December 7, 2011
Illinois officials lined up to support the stiff sentence imposed Wednesday on former Gov. Rod Blagojevich, and legal experts and ethics watchdogs said it may drive home to politicians that the price of public corruption is climbing sharply.
"Maybe the problem (with continued corruption) is that the incarcerations haven't been severe enough. Public officials have to recognize they can't abuse the public trust without a high cost," said David Morrison, deputy director of the Illinois Campaign for Political Reform."
Meanwhile, Illinois residents seemed divided over whether it's appropriate to hand down a 14-year sentence for someone who didn't commit violence or steal anyone's life savings.
"He didn't kill anybody," said Chicago architect Miguel Canon. "You do murder, you're out in eight years. That's what doesn't make sense to me."
But Karol Carr, who owns a bed-and-breakfast in the western Illinois town of Carthage, said Blagojevich should have been "put away forever."
"He's not some guy with a gun or doing drugs," the Republican businesswoman acknowledged. "But these people violate the people's trust, and I think that's a huge crime. That's what's upsetting to me. It sickens me."
Blagojevich's sentence could turn out to be an eye-opener for Illinois politicians. His punishment is more than twice what former Gov. George Ryan received. Blagojevich must serve about 85 percent of the sentence, meaning he'll be behind bars nearly 12 years.
But other dramatic moments in the history of Illinois corruption failed to discourage crooked politicians. Blagojevich himself followed a governor who left office in scandal. Blagojevich had promised to clean up Springfield, so he knew everyone was watching. But prosecutors turned up evidence that the Chicago Democrat's illegal scheming began even before he was sworn in.
Some officials issued comments Wednesday that seemed to treat the sentencing as the end of a story.
Senate President John Cullerton, D-Chicago, said it "closes a tragic chapter in Illinois politics."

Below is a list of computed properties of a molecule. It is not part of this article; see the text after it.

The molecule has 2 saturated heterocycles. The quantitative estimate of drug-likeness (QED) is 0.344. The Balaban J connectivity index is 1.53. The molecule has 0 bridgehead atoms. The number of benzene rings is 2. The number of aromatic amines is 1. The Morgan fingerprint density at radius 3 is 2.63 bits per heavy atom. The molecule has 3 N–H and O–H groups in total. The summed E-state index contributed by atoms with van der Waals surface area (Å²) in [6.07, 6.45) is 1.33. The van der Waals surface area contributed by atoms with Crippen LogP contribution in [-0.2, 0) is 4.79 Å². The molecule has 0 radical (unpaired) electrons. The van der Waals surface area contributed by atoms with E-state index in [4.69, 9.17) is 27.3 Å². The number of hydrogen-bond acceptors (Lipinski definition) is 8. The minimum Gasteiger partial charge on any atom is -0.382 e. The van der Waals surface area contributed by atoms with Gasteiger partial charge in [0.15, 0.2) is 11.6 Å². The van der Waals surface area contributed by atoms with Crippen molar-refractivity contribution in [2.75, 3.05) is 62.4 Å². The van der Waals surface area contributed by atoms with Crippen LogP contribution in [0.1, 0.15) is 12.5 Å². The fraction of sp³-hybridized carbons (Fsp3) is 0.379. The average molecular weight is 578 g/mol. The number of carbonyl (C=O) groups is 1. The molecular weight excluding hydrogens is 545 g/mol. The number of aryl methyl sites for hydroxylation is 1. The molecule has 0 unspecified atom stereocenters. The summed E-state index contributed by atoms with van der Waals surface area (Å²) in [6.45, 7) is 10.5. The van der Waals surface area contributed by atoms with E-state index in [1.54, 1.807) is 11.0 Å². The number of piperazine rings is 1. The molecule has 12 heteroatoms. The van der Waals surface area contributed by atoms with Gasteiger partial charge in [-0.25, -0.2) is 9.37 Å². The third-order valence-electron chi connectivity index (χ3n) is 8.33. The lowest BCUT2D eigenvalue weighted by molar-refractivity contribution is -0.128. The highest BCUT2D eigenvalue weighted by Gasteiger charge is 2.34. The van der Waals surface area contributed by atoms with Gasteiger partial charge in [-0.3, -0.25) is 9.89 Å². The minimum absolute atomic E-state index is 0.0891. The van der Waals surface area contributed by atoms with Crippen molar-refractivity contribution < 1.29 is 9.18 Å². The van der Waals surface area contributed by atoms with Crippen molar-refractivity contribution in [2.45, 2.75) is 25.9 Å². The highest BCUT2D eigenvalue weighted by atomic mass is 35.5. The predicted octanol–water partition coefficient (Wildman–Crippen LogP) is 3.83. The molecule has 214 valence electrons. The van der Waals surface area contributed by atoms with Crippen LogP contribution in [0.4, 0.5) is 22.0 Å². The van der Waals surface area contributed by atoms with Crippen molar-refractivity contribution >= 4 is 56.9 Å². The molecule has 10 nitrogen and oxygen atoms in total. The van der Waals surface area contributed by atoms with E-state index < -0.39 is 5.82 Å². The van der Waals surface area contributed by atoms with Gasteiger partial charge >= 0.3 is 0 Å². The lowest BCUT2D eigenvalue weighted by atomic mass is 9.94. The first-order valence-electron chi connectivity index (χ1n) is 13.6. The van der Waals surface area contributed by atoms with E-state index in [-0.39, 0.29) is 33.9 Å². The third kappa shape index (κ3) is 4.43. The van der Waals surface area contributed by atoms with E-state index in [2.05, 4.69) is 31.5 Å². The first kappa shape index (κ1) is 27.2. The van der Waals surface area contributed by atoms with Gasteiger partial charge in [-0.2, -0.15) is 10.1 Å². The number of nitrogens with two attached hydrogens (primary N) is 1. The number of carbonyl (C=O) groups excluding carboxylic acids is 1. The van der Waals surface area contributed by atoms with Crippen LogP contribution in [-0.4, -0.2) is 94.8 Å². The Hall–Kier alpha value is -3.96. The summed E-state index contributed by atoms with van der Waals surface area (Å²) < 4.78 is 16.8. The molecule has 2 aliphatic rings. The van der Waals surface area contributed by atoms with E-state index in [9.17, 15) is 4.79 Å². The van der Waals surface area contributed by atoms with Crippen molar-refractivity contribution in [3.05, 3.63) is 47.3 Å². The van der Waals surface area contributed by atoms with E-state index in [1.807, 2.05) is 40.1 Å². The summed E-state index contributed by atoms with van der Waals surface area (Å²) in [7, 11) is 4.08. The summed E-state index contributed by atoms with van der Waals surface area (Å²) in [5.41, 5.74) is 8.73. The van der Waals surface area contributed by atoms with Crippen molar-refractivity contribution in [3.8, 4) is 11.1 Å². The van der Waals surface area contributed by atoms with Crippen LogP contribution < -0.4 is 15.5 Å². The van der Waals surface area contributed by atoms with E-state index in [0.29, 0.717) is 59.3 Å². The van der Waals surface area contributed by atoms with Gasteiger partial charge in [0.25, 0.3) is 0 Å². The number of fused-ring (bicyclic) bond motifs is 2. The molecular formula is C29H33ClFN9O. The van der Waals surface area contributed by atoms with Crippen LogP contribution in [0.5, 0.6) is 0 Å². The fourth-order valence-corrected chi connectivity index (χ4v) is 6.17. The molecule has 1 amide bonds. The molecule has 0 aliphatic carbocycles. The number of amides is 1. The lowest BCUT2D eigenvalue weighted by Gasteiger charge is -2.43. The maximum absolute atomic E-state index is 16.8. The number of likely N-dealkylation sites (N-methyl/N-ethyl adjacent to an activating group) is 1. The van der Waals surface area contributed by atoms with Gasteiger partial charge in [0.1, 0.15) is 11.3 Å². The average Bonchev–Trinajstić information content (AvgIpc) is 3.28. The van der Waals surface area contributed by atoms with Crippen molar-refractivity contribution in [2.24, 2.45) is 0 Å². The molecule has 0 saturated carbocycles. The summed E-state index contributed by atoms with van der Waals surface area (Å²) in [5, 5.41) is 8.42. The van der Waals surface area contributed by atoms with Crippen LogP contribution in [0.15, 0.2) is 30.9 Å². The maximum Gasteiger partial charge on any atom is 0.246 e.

Comptroller Judy Baar Topinka, a Republican who ran against Blagojevich in 2006, said "the damage he has caused to our state will far outlast any prison sentence he will serve."
"He tarnished the state's reputation nationally and internationally, and he destroyed the public's trust in government," said Attorney General Lisa Madigan, a Democrat.
Others emphasized the need for further action to prevent corruption.
Gov. Pat Quinn, who vouched for Blagojevich's integrity when he was lieutenant governor, called for giving voters power to establish ethics standards for politicians without going through the General Assembly.
Lt. Gov. Sheila Simon said Illinois should require officials to disclose more about their personal finances and debts.
Edwin Eisendrath, who challenged Blagojevich in the 2006 Democratic primary, said: "We should not be focusing on another governor going to jail. Instead we should be doing all we can to strengthen our democracy."
Some officials focused on politics. "Moving forward, Republicans in Illinois provide the only hope for reform and a return to fiscal sanity," said Pat Brady, chairman of the Illinois Republican Party.
Brady's statement did not mention that Blagojevich's predecessor, a Republican, is now in federal prison.
Legal experts were cautious about making predictions about the long-term impact of Blagojevich's sentence.
"If someone told me that the very next governor after Ryan would be tried, convicted and sentenced for corruption acts, I would have said that they were crazy," said Patrick Collins, a former assistant U.S. attorney. "The sentence is stiff, and in combination with the (Blagojevich fundraiser Tony) Rezko sentence, says that corruption cases are being treated more like gun and drug cases."
Another former federal prosecutor, Joel Levin, said the long sentence was triggered not just by Blagojevich's illegal acts but his actions after being charged: attacking the prosecution, going on a nationwide media blitz, writing a book defending himself and, ultimately, lying on the witness stand.
"If you sat down and developed a strategy to get as long a sentence as possible, you couldn't have done better than he did," Levin said.